I am the creator of a growing open source project. Currently, I'm becoming frusterated trying to figure out the best way to manage documentation. Here are the options I have considered:

  • HTML Website
  • A Github Wiki
  • Markdown Files Hosted On Github
  • Placing All Docs in Github README.md

The documentation is already written in Markdown, I just can't figure out how I want to make it available. I'm really drawn towards Git since I can branch and tag the documentation just like I can branch and tag the source.

I could use a Markdown library to translate the Markdown to HTML and display it on a styled website. I would need to upload changes to the website anytime there was a change, and it would be difficult to manage all of the different "tags" of the documentation.

Github Wikis (as far as I know) do not change according to the branch you are on. So, I could only have the "master" version of the documentation in Github Wiki form at any given time.

Putting it all in the Github README is kinda neat. I get branching and tagging, but it's a little tiring to use and doesn't lend itself well to easy navigation.

Am I missing some awesome solution? What other options do I have?

  • 1
    While I do not really have an answer, I came across this blog post on managing documentation with the github wiki. cach.me/blog/2010/12/… You may find it useful. – Jacob Schoen Jul 14 '11 at 18:55

One thing I would say is the documentation MUST be in the source code files (using whatever markup you want) and then docs generated automatically from these.
At least on your site, you can generate formatted downloads of the docs as part of the source package so the user doesn't need a specific doc tool

The chance of somebody else fixing/adding a function and then editing/adding a bit of markup documentation immediately adjacent in the same file may be low BUT the chance of them finding a completely different file in a different document repository to do the same are slightly less than zero.

You can always have a tutorial.h that contains big blocks of text if your want - but treat it as part of the source

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    In my opinion, documentation that is generated from source files is necessarily but rarely sufficient. Adequate documentation must always include copious non-trivial examples as well as a step-by-step tutorial. Also, documentation that is generated from source code is only as good as a documentation embedded in the source code. – Adam Crossland Jul 14 '11 at 19:33
  • I didn't mean auto generated from the code. I mean't that if you are putting an explanation of what a function does, it has to be next to the function or it doesn't get updated. You can still put a intro documentation in a separate intro.h. This is especially important for a library where you need accurate per function docs – Martin Beckett Jul 14 '11 at 20:28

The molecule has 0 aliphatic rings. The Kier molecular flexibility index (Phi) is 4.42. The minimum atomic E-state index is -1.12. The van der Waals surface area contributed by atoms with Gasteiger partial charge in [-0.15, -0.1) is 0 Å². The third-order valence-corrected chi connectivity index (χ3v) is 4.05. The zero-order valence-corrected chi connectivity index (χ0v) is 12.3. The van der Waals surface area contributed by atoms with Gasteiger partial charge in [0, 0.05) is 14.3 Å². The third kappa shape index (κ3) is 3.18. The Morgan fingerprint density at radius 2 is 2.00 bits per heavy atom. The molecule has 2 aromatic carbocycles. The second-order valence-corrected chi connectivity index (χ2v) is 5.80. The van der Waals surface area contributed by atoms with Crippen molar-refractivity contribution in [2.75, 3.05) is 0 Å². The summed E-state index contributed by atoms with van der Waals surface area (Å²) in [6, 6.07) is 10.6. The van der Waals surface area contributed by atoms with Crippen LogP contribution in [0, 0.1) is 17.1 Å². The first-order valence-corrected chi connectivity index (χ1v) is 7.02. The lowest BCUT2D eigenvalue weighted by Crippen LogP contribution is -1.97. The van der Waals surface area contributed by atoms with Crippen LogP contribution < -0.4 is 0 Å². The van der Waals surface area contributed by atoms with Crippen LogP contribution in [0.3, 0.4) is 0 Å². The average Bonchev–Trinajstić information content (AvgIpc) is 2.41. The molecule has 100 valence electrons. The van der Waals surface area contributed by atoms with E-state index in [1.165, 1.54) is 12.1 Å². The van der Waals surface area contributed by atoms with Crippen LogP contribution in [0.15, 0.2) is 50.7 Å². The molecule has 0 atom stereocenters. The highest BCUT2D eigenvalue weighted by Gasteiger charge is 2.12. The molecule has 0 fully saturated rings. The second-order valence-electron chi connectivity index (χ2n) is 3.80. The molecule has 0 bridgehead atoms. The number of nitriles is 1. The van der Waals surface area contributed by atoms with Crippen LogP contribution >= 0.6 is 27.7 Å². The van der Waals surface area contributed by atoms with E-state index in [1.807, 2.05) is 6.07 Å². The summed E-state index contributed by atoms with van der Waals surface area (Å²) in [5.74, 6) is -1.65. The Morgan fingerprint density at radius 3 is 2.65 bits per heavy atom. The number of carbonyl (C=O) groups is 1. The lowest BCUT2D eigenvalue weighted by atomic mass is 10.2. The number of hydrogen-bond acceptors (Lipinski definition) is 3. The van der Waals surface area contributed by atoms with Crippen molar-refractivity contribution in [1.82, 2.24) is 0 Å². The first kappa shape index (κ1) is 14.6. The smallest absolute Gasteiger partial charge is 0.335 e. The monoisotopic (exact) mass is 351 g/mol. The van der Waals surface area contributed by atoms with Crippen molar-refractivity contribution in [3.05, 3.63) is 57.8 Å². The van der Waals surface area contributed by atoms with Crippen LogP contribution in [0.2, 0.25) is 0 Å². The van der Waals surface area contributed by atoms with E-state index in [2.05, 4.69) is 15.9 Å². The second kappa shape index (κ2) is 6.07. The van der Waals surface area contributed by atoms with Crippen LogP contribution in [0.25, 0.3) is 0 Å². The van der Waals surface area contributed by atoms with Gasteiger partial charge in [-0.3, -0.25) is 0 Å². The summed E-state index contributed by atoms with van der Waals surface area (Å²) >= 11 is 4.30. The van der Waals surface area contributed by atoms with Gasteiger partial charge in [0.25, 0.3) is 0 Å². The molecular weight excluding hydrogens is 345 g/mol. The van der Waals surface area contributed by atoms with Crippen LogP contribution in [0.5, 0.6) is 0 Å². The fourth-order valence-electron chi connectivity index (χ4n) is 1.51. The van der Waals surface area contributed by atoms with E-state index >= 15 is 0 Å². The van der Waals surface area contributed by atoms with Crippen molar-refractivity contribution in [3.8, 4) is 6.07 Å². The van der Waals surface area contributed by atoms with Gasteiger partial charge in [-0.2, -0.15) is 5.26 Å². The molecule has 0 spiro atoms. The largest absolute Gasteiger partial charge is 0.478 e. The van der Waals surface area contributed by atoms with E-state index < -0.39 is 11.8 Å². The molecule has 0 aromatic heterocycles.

If your project is a library, nothing beats javadoc-style documentation to document the API syntax from comments within the code itself.

As for the documentation on tutorials, usage examples, etc. I highly recommend using a wiki format. Other projects I've seen have separate pages for different branches. When you start a new branch you just copy over the things that haven't changed to a new page and update from there.

My reason for recommending a wiki is anecdotal, but from personal experience. I have contributed documentation updates to open source projects on several occasions, but they have all been on wikis. If I'm trying to figure something out and the documentation is misleading or unhelpful, after I figure it out I will update the wiki while I'm in the docs and it's fresh in my mind. If not out of a sense of giving back, at the least because I know I'm likely to need to look it up again myself in a year or two.

If there isn't a wiki, the barrier to entry is just too high to bother, between figuring out how the documentation is generated, where it's stored, getting the latest from source control, how to make edits, making the actual edits, and navigating the mailing lists to get a patch accepted.

If you want tight control over your documentation, by all means use whatever is most comfortable for you, because you'll mostly be the only one updating it. If you want to encourage community participation, use a wiki.


Markdown Files Hosted with the source works extremely well.

The RST-based docutils tools, for example, can create HTML or LaTex (and PDFs) from one set of documents.

This -- in effect -- combines your option 1 and option 3.


If you don't mind converting the docs from Markdown to reStructuredText, consider Sphinx . It's just as easy as markdown, but it's a lot more powerful.

  • 1
    would you mind explaining more on what it does and why do you recommend it as answering the question asked? "Link-only answers" are not quite welcome at Stack Exchange – gnat Oct 26 '13 at 22:43

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